Jepsen ran a long-term scam from 2008-2014 where he would install malware on poker players’ computers which would allow him to see their hole cards. While at high-profile live events like EPT or WSOP, Jepsen himself or a team member would break into a high roller’s hotel room or swipe their laptop and install the malware then put it back.
Jepsen would then seek out games where the pro was playing and use the malware to see their hole cards. Jason Koon was one of many who fell victim to the scam. Danish authorities received complaints of the poker cheating scandal and an arrest was made. Jepsen was found guilty and sentenced to four years in prison as well as ordered to pay a £3.5 million fine.
5. Robbi Jade Lew & Garrett Adelstein Potential Hole Card Leak
Many poker fans tune into the Hustler Casino Live stream to watch big names dragging huge pots. A Los Angeles favorite, poker pro Garrett Adelstein, has been a regular on Live at the Bike and Hustler Casino Live for the past few years. In September 2022 Robbi Jade Lew and Garrett played a massive hand on Hustler Casino Live.
Robbi had J4 off suit with the jack of clubs and Garrett had 87 of clubs on a TT93 two-club board. The turn saw Garrett bet, Robbi min-raise, and Garrett go all-in for Robbi’s remaining $100,000. With no pair and no draw, Robbi would have to fold…but she didn’t. Robbi made the call with jack-high and won both runouts, scooping a $270,000 pot.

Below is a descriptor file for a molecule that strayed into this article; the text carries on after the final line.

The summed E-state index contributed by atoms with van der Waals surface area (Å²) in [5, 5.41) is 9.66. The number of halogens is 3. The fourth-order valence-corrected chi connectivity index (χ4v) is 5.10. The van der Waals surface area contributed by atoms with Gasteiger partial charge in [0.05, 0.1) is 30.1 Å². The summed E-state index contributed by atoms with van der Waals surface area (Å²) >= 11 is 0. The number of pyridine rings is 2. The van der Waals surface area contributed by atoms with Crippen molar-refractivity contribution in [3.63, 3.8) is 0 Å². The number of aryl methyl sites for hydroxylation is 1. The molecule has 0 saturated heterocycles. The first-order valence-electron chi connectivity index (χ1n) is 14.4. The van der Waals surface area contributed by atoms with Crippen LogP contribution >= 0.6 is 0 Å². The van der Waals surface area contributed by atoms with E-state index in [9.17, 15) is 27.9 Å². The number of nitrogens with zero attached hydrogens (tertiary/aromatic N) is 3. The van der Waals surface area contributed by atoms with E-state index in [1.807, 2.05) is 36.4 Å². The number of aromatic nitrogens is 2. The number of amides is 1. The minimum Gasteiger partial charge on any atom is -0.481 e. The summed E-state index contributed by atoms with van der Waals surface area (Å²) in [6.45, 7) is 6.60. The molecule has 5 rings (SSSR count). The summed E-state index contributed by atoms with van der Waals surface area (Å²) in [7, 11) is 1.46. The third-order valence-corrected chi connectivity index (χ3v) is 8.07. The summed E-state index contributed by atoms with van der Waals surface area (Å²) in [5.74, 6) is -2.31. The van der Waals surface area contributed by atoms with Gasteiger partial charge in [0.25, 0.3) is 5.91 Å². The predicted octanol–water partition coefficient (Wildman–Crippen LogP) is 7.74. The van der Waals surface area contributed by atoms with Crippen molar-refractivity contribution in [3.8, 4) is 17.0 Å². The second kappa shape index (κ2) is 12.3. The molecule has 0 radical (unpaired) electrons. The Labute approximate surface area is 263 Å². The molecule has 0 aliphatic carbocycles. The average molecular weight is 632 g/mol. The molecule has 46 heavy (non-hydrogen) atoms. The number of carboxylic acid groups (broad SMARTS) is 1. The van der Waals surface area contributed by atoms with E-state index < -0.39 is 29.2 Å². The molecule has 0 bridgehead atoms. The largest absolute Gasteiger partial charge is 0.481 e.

Garrett almost immediately accused her of cheating. Many poker players agreed she must have had information about his hand to make this call. With jack-high and no draw, she is losing to all of his value and most of his bluffs like the ace, king, or queen-high flush draw. Other fans thought Garrett was being a sore loser who got soul-read. Hustler and poker content creators led investigations that showed an employee of Hustler took $20,000 in chips from Robbi during a reload and she never said anything.
It has been speculated that the employee was giving Robbi hole card information and he decided to take his cut from her reload chips as there was talk of her giving the money back to Garrett. Robbi did end up giving the money back but no cheating was ever proven. To this day Garrett will not play on Hustler Casino Live out of fear of cheating.
6. Ali Imsirovic Poker Cheating Allegations
In 2022 Ali Imsirovic, a well-known high-stakes poker pro, was called out by Alex Foxen and other nosebleed players for several poker cheating methods. Accusations included multi-accounting online, rubbernecking (looking at neighbor’s hole cards) during live tournaments, chip dumping to or from partners, and the use of solvers online for real-time assistance (RTA).